107

Im implementing a api made by other collegues with Apiary.io, in a windows store app project.

they show this example of a method i have to implement

var baseAddress = new Uri("https://private-a8014-xxxxxx.apiary-mock.com/");

using (var httpClient = new HttpClient{ BaseAddress = baseAddress })
{

  using(var response = await httpClient.GetAsync("user/list{?organizationId}"))
  {


    string responseData = await response.Content.ReadAsStringAsync();

 }
}

in this and some other methods i need to have a header with a token that i get before

heres a image of postman( chrome extension ) with the header im talking about enter image description here

how do i add that Authorization header to the request?

129

When using GetAsync with the HttpClient you can add the authorization headers like so:

httpClient.DefaultRequestHeaders.Authorization 
                         = new AuthenticationHeaderValue("Bearer", "Your Oauth token");

This does add the authorization header for the lifetime of the HttpClient so is useful if you are hitting one site where the authorization header doesn't change.

Here is an detailed SO answer

  • 18
    -1 because HttpClient must be reusable (see aspnetmonsters.com/2016/08/2016-08-27-httpclientwrong). If it must be reusable, setting the default request headers is a bad practice. – JCKödel Jun 3 '18 at 21:22
  • 11
    @JCKödel That's a false assumption you are making. If you are always calling the same site with the same credentials for the lifetime of the HttpClient using the DefaultRequestHeaders saves you from having to continuously set them again with the same values. You should re-read that article it talks about using the same instance of the HttpClient, it makes no statements about default request headers being bad practice. If I am calling only one site ever with the HTTP client which in practice does happen using the DefaultRequestHeaders saves you from having to set them each time. – kmcnamee Jun 3 '18 at 23:24
  • 5
    this is not thread-safe – Spongman Jun 20 '18 at 20:03
218

A later answer, but because no one gave this solution...

If you do not want to set the header on the HttpClient instance by adding it to the DefaultRequestHeaders, you could set headers per request.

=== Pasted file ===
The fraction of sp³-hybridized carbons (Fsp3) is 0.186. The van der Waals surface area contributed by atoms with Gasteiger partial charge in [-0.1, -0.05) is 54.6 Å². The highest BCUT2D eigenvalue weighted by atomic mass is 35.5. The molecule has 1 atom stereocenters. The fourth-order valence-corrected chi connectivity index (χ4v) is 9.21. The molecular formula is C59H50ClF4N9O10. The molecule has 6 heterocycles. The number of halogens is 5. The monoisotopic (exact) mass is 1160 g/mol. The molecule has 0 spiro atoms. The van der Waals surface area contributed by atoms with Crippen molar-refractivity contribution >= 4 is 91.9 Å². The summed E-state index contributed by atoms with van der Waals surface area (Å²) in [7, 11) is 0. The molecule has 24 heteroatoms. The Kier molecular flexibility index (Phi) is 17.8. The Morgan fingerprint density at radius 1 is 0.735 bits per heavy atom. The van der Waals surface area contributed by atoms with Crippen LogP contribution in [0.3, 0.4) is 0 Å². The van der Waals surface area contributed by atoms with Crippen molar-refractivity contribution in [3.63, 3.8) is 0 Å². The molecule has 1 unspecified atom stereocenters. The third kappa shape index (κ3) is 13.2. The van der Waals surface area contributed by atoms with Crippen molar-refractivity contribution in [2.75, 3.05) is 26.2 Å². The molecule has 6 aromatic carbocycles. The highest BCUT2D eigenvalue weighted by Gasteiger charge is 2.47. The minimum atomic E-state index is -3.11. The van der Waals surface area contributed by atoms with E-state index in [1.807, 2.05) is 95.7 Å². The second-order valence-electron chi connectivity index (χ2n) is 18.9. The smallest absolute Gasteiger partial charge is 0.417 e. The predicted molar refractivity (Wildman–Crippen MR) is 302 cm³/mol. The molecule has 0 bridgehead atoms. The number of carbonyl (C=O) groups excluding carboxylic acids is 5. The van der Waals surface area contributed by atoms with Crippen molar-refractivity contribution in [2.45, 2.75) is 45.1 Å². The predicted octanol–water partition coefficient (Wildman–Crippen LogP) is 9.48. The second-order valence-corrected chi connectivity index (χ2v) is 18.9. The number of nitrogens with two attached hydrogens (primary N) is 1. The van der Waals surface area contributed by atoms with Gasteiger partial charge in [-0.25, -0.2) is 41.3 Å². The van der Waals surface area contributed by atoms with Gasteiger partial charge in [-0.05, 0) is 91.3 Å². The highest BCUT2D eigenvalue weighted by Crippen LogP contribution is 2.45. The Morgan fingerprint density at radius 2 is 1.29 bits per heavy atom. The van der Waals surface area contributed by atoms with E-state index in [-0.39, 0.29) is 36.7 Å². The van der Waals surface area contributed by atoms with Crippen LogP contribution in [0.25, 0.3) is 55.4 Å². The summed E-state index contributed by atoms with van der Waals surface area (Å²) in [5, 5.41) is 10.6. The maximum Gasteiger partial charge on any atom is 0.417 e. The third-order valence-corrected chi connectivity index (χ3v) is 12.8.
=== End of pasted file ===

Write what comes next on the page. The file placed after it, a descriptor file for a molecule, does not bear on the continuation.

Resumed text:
But you will be obliged to use the SendAsync() method.

This is the right solution if you want to reuse the HttpClient -- which is a good practice for

Use it like this:

using (var requestMessage =
            new HttpRequestMessage(HttpMethod.Get, "https://your.site.com"))
{
    requestMessage.Headers.Authorization =
        new AuthenticationHeaderValue("Bearer", your_token);
    httpClient.SendAsync(requestMessage);
}
  • 4
    Seems safer to not use DefaultRequestHeaders if the value changes frequently. – Jason Rowe Dec 14 '16 at 16:52
  • 3
    Note you very likely need requestMessage.Headers.Authorization = new AuthenticationHeaderValue("Bearer", your_token); "Bearer" would be an invalid HTTP header – Chris Marisic Jan 6 '17 at 3:41
  • 3
    Thanks for this, we're reusing our HttpClient and this helped us – StevenMcD May 8 '17 at 4:28
  • 1
    Everyone nowadays reuses the very same instance (as per the official recommendation), this one is the actual answer then. – Wiktor Zychla Mar 15 '18 at 13:09
  • 3
    I never said use using on HttpClient (this is bad), I said on HttpRequesMessage (because it have unmanaged memory buffers for streaming that MUST be disposed after the use). The request and response are and must be disposed every request (otherwise you'll keep large memory chunks locked for a long time). The HttpClient is reusable, to an extend. – JCKödel Jun 8 '18 at 18:34
45

The accepted answer works but can got complicated when I wanted to try adding Accept headers. This is what I ended up with. It seems simpler to me so I think I'll stick with it in the future:

client.DefaultRequestHeaders.Add("Accept", "application/*+xml;version=5.1");
client.DefaultRequestHeaders.Add("Authorization", "Basic " + authstring);
8

You can add whatever headers you need to the HttpClient.

Here is a nice tutorial about it.

This doesn't just reference to POST-requests, you can also use it for GET-requests.

  • thanks :) it helped – Ric Apr 22 '15 at 14:59
3

Following the greenhoorn's answer, you can use "Extensions" like this:

  public static class HttpClientExtensions
    {
        public static HttpClient AddTokenToHeader(this HttpClient cl, string token)
        {
            //int timeoutSec = 90;
            //cl.Timeout = new TimeSpan(0, 0, timeoutSec);
            string contentType = "application/json";
            cl.DefaultRequestHeaders.Accept.Add(new MediaTypeWithQualityHeaderValue(contentType));
            cl.DefaultRequestHeaders.Add("Authorization", String.Format("Bearer {0}", token));
            var userAgent = "d-fens HttpClient";
            cl.DefaultRequestHeaders.Add("User-Agent", userAgent);
            return cl;
        }
    }

And use:

string _tokenUpdated = "TOKEN";
HttpClient _client;
_client.AddTokenToHeader(_tokenUpdated).GetAsync("/api/values")

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